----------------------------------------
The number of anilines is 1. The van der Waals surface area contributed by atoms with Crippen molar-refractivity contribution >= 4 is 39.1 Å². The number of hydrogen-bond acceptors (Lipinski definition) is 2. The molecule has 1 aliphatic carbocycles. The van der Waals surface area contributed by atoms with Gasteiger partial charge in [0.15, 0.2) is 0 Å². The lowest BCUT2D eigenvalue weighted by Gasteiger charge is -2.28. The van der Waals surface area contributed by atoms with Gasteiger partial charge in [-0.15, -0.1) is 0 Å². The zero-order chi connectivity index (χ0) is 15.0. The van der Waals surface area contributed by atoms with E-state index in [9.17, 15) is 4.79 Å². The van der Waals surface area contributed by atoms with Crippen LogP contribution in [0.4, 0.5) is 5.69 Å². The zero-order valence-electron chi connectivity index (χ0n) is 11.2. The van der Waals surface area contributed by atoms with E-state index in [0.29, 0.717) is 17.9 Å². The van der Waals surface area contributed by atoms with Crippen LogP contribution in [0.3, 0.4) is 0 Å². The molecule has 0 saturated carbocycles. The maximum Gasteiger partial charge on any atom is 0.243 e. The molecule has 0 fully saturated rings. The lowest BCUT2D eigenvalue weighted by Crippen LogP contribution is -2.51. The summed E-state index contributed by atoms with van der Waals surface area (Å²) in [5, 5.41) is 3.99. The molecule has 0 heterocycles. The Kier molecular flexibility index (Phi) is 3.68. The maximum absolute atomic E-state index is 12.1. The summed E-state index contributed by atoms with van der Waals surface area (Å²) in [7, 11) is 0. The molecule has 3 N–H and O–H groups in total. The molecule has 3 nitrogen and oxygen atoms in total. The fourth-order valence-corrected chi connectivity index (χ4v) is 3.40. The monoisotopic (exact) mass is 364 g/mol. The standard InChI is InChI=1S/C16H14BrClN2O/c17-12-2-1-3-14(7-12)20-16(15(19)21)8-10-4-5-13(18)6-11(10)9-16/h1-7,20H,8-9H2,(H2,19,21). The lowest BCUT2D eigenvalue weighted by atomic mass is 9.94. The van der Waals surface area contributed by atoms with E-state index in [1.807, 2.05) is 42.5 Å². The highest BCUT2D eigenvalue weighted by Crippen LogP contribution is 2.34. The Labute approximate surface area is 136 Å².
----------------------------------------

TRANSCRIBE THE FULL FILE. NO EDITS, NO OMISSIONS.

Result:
The number of anilines is 1. The van der Waals surface area contributed by atoms with Crippen molar-refractivity contribution >= 4 is 39.1 Å². The number of hydrogen-bond acceptors (Lipinski definition) is 2. The molecule has 1 aliphatic carbocycles. The van der Waals surface area contributed by atoms with Gasteiger partial charge in [0.15, 0.2) is 0 Å². The lowest BCUT2D eigenvalue weighted by Gasteiger charge is -2.28. The van der Waals surface area contributed by atoms with Gasteiger partial charge in [-0.15, -0.1) is 0 Å². The zero-order chi connectivity index (χ0) is 15.0. The van der Waals surface area contributed by atoms with E-state index in [9.17, 15) is 4.79 Å². The van der Waals surface area contributed by atoms with Crippen LogP contribution in [0.4, 0.5) is 5.69 Å². The zero-order valence-electron chi connectivity index (χ0n) is 11.2. The van der Waals surface area contributed by atoms with E-state index in [0.29, 0.717) is 17.9 Å². The van der Waals surface area contributed by atoms with Crippen LogP contribution in [0.3, 0.4) is 0 Å². The molecule has 0 saturated carbocycles. The maximum Gasteiger partial charge on any atom is 0.243 e. The molecule has 0 fully saturated rings. The lowest BCUT2D eigenvalue weighted by Crippen LogP contribution is -2.51. The summed E-state index contributed by atoms with van der Waals surface area (Å²) in [5, 5.41) is 3.99. The molecule has 0 heterocycles. The Kier molecular flexibility index (Phi) is 3.68. The maximum absolute atomic E-state index is 12.1. The summed E-state index contributed by atoms with van der Waals surface area (Å²) in [7, 11) is 0. The molecule has 3 N–H and O–H groups in total. The molecule has 3 nitrogen and oxygen atoms in total. The fourth-order valence-corrected chi connectivity index (χ4v) is 3.40. The monoisotopic (exact) mass is 364 g/mol. The standard InChI is InChI=1S/C16H14BrClN2O/c17-12-2-1-3-14(7-12)20-16(15(19)21)8-10-4-5-13(18)6-11(10)9-16/h1-7,20H,8-9H2,(H2,19,21). The lowest BCUT2D eigenvalue weighted by atomic mass is 9.94. The van der Waals surface area contributed by atoms with E-state index in [1.807, 2.05) is 42.5 Å². The highest BCUT2D eigenvalue weighted by Crippen LogP contribution is 2.34. The Labute approximate surface area is 136 Å².